If you’re a Twitter user, you’ve likely already got the message: It’s time to reset your password.
Twitter announced on May 3 that it discovered an issue in its system that exposed user passwords to potential risk. The social network company began advising users late in the afternoon with an advisory, email messages sent to registered addresses and, of course, via Twitter itself.
“We recently found a bug that stored passwords unmasked in an internal log,” Twitter wrote. “We fixed the bug and have no indication of a breach or misuse by anyone. As a precaution, consider changing your password on all services where you’ve used this password.”
Somewhat ironically, Twitter reported the password issue on what has been declared World Password Day. In a blog post, Twitter CTO Parag Agrawal explained the circumstances behind the password issue, which shares a striking similarity to another recently disclosed issue at GitHub.
“We mask passwords through a process called hashing using a function known as bcrypt, which replaces the actual password with a random set of numbers and letters that are stored in Twitter’s system,” Agrawal wrote. “This allows our systems to validate your account credentials without revealing your password.”
The problem was that a bug in Twitter’s system enabled plain text passwords to be read and stored by a log before the passwords were hashed with bcrypt, Agrawal said. He emphasized that Twitter found the flaw on its own and has already taken steps to prevent a reoccurrence of the flaw.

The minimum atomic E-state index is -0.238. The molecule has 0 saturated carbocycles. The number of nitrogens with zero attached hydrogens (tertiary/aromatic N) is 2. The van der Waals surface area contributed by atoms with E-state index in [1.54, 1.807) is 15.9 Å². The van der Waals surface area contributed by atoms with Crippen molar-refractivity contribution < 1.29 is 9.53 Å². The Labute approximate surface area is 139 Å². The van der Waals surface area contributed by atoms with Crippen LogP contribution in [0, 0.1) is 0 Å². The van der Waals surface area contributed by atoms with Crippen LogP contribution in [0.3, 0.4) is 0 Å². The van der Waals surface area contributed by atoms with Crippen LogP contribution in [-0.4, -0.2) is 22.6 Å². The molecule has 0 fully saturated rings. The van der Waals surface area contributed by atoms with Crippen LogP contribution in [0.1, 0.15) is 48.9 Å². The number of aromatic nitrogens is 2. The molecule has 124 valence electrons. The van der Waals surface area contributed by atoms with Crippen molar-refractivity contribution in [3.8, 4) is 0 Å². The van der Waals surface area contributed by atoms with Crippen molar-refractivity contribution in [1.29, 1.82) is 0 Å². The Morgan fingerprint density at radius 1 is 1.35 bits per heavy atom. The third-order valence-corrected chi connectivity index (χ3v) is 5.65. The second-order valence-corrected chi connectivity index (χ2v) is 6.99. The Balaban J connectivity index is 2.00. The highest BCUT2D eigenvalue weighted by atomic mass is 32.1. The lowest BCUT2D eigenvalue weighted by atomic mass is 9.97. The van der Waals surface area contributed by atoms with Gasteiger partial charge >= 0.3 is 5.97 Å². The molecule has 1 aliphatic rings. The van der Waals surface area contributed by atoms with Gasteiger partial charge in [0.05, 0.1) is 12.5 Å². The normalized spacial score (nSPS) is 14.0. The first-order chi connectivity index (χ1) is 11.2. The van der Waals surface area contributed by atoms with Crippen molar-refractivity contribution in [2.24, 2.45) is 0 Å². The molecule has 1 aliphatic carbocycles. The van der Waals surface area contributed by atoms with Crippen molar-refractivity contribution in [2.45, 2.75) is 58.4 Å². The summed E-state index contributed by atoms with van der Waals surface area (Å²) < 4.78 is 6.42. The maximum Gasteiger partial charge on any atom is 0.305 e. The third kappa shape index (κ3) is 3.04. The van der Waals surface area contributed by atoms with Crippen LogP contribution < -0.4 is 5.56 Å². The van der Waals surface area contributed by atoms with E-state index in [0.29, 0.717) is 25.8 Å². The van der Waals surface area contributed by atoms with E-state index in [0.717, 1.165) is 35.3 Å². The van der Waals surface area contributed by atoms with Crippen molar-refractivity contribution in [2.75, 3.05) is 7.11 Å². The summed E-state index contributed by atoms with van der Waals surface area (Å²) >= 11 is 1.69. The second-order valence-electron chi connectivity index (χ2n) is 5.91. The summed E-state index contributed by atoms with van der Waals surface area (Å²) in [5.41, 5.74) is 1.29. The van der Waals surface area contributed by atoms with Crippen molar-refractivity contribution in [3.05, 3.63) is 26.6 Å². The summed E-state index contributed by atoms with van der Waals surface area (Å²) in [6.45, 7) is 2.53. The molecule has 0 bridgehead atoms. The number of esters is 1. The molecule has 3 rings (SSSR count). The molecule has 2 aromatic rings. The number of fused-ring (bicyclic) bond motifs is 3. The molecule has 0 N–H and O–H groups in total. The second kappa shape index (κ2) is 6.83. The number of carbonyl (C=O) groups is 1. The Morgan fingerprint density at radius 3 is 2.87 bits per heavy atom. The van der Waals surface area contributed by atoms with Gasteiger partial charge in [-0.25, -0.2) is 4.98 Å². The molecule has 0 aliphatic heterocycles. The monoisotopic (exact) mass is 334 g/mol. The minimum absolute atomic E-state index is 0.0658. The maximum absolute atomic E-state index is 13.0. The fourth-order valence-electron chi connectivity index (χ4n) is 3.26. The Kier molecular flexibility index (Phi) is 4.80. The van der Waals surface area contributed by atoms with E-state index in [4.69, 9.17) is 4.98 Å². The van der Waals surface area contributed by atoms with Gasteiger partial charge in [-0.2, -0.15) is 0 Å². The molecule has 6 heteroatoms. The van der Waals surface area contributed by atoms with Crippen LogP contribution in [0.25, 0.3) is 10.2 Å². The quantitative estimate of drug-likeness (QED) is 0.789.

GitHub made a similar announcement on May 1, alerting its users that it had discovered a bug that exposed users’ passwords to the company’s internal logging system.
Risks to Users
Twitter has stated that it is not aware of anyone either within Twitter or externally abusing or even accessing the passwords. That being the case, Twitter is still advising all of its users to update their passwords, out of an abundance of caution.
The fact the both GitHub and Twitter reported the same issue within days of each other could well indicate a potentially broader issue. While both companies could have simply misconfigured their systems, but perhaps there is an issue in an underlying software library or component used by both companies (and likely others). If that is the case, then expect to see other vendors, sites and services making disclosures in the days ahead about password resets.
Also of note is that Twitter has not identified how long the issue was present in its system. Whether the passwords were exposed for days, weeks, months or even years is simply not known publicly at this time. Even though Twitter does not believe the passwords were incorrectly accessed, the time horizon on the exposure will impact the risk profile.
What Users Should Do
Users need to take the first step of changing their Twitter password, as the company suggests. Given that there can be a tendency for some users to use the same password on multiple sites, Twitter also suggests that users change their password on any other service where they have the same password.
Twitter also recommends that users activate the login verification two-factor authentication (2FA) capabilities for their Twitter accounts. In December 2017, Twitter made it easier for users to active 2FA, providing new options beyond just SMS.
With 2FA, even if an attacker did get access to a user’s Twitter password, they still could not get access to the account without the 2FA credentials.
Sean Michael Kerner is a senior editor at eWEEK and InternetNews.com. Follow him on Twitter @TechJournalist.